Schizoaffective Disorder (cont.)
In this Article
- Introduction to schizoaffective disorder
- What are the symptoms of schizoaffective disorder?
- What causes schizoaffective disorder?
- Who gets schizoaffective disorder?
- How common is schizoaffective disorder?
- How is schizoaffective disorder diagnosed?
- How is schizoaffective disorder treated?
- What is the outlook for people with schizoaffective disorder?
- Can schizoaffective disorder be prevented?
- Find a local Psychiatrist in your town
- Poor appetite
- Weight loss or gain
- Changes in sleeping patterns (sleeping very little or a lot)
- Agitation (excessive restlessness)
- Lack of energy
- Loss of interest in usual activities
- Feelings of worthlessness or hopelessness
- Guilt or self-blame
- Inability to think or concentrate
- Thoughts of death or suicide
- Increased activity, including work, social and sexual activity
- Increased and/or rapid talking
- Rapid or racing thoughts
- Little need for sleep
- Inflated self-esteem
- Self-destructive or dangerous behavior (such as going on spending sprees, driving recklessly or having unsafe sex)
- Delusions (strange beliefs that are not based in reality and that the person refuses to give up, even when presented with factual information)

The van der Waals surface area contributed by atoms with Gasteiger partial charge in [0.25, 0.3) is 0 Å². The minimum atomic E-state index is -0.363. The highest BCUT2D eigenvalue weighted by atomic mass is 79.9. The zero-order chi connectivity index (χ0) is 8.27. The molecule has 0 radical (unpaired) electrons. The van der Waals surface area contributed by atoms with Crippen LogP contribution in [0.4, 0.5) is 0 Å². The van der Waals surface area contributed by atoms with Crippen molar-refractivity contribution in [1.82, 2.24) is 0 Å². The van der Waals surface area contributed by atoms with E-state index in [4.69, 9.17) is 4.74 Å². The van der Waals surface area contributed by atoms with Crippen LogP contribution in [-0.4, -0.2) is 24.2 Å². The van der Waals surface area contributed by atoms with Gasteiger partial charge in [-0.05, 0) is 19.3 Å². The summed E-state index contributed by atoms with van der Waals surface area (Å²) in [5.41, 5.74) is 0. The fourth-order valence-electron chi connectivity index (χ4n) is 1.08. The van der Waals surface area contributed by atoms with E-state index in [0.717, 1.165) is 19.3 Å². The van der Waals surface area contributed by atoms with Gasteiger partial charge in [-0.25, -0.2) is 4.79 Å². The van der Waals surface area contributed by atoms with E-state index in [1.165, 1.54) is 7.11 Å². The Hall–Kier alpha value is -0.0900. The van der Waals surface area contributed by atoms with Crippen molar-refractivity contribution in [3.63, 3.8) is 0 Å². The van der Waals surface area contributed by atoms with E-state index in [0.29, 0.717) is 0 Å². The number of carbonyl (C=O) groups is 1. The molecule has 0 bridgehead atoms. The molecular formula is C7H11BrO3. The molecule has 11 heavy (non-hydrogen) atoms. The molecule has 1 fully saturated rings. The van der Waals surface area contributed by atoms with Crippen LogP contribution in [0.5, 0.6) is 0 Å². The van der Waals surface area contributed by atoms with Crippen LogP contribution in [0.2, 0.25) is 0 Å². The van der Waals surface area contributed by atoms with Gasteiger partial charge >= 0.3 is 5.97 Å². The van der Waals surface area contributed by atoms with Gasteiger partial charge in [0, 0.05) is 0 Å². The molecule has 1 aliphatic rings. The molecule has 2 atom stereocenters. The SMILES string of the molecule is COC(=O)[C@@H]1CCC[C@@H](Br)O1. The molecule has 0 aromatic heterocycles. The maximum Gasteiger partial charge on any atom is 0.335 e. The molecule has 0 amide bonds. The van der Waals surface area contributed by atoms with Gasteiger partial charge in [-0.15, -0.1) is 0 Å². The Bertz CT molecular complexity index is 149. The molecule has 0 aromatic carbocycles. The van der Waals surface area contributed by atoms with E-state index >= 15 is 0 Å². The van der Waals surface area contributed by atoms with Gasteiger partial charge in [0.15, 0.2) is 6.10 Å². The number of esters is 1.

- Hallucinations (the perception of sensations that aren't real, such as hearing voices)
- Disorganized thinking
- Odd or unusual behavior
- Slow movements or total immobility
- Lack of emotion in facial expression and speech
- Poor motivation
- Problems with speech and communication
What Causes Schizoaffective Disorder?
While the exact cause of schizoaffective disorder is not known, researchers believe that genetic, biochemical and environmental factors are involved.
- Genetics (heredity): A tendency to develop schizoaffective disorder may be passed on from parents to their children.
- Brain chemistry: People with schizophrenia and mood disorders may have an imbalance of certain chemicals in the brain. These chemicals, called neurotransmitters, are substances that help nerve cells in the brain send messages to each other. An imbalance in these chemicals can interfere with the transmission of messages, leading to symptoms.
- Environmental factors: Evidence suggests that certain
factors -- suchas a viral infection, poor social interactions or highly stressful situations -- maytrigger schizoaffective disorder in people who have inherited a tendency to develop the disorder.
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